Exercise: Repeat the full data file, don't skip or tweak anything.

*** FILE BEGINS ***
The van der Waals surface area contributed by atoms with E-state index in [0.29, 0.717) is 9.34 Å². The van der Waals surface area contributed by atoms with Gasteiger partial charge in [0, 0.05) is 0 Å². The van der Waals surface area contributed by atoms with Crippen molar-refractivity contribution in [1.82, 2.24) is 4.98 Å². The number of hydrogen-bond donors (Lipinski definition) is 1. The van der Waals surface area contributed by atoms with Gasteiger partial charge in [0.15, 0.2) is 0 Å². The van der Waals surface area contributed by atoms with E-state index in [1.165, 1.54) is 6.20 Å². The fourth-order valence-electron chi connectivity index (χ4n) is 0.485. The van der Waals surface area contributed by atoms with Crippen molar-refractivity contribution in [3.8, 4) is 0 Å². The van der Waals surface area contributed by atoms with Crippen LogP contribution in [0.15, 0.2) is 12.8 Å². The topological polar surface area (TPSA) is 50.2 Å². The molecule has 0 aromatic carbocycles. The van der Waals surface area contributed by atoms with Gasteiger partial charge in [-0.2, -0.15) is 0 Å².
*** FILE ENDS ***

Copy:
The van der Waals surface area contributed by atoms with E-state index in [0.29, 0.717) is 9.34 Å². The van der Waals surface area contributed by atoms with Gasteiger partial charge in [0, 0.05) is 0 Å². The van der Waals surface area contributed by atoms with Crippen molar-refractivity contribution in [1.82, 2.24) is 4.98 Å². The number of hydrogen-bond donors (Lipinski definition) is 1. The van der Waals surface area contributed by atoms with Gasteiger partial charge in [0.15, 0.2) is 0 Å². The van der Waals surface area contributed by atoms with E-state index in [1.165, 1.54) is 6.20 Å². The fourth-order valence-electron chi connectivity index (χ4n) is 0.485. The van der Waals surface area contributed by atoms with Crippen molar-refractivity contribution in [3.8, 4) is 0 Å². The van der Waals surface area contributed by atoms with Crippen LogP contribution in [0.15, 0.2) is 12.8 Å². The topological polar surface area (TPSA) is 50.2 Å². The molecule has 0 aromatic carbocycles. The van der Waals surface area contributed by atoms with Gasteiger partial charge in [-0.2, -0.15) is 0 Å².